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Virginia Cooperative Extension -
 Knowledge for the CommonWealth

E. coli

Dairy Pipeline: October 1999

Gerald M. (Jerry) Jones
Extension Dairy Scientist, Milk Quality and Milking Management
Virginia Tech
(540) 231-4764

You keep hearing all these bad things about E. coli. Why? According to FDA's Bad Bug Book (, E. coli is a normal inhabitant of the intestines of all animals, including humans. Normally E. coli serves a useful function in the body by suppressing the growth of harmful bacterial species and by synthesizing appreciable amounts of vitamins.

There are several strains of E. coli. Serotype O157:H7 is a rare variety that produces large quantities of one or more related, potent toxins that cause severe damage to the lining of the intestine causing hemorrhagic colitis. Sound nasty? The illness is characterized by severe cramping or abdominal pain and diarrhea which is initially watery but can become grossly bloody. Occasionally vomiting occurs. The illness lasts for an average of 8 days.

Outbreaks can be either foodborne or waterborne. Many E. coli illness outbreaks have been traced to undercooked ground beef, some to unpasteurized milk, and others to water, cider, and vegetables. Dairy farms have been identified as reservoirs of E. coli. Prevalence of this bacterium on dairy farms is less than 5% and usually less than 1%. Of 3,570 fecal grab samples collected from 60 dairy herds, 10 had E. coli or 0.28%. But heifers and calves under 24 months of age are more likely to excrete E. coli (2.8%).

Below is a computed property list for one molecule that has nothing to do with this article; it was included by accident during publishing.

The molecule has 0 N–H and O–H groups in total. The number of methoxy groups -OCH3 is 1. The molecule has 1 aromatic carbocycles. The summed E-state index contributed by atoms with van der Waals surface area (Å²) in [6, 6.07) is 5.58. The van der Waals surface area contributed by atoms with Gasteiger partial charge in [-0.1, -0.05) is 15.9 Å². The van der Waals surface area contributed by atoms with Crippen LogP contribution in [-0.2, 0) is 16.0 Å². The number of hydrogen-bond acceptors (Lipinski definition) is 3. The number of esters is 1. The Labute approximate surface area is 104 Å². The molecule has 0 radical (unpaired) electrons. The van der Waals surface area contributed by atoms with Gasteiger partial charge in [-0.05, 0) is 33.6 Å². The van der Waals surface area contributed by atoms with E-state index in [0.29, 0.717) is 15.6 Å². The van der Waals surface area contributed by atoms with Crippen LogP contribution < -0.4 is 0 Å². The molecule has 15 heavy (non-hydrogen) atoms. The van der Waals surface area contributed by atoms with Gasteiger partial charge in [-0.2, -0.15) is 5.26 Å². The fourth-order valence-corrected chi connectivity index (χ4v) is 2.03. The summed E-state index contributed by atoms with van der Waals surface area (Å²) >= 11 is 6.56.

In one study, E. coli were found present in quite a few herds but only a small number of animals excreted the organisms which seem to grow in adverse environments. Gastrointestinal tracts of well-fed cattle were less conducive to growth of E. coli than cattle deprived of feed. Well managed dairy herds with low somatic cell counts often may experience problems with onsets of clinical mastitis with approximately 40-45% of the mastitis cases caused by environmental pathogens including E. coli. These bacteria are probably killed by pasteurization. These infections are usually associated with wet and dirty conditions that expose teat ends to bacterial contamination. Dirty housing and calving environments, certain types of bedding materials, improper or inadequate cow preparation for milking and milk letdown, and conditions within milking systems that create liner slips during milking are all factors that can potentially lead to mastitis.

Infections by environmental pathogens can be reduced by dry cow therapy, pre- and post-milking teat dipping, clean and dry teats and udders where hair has been removed, proper preparation for milking, milking system maintenance, fly control, and controlling mastitis in heifers at calving. Pathogen identification and treatment records are important.

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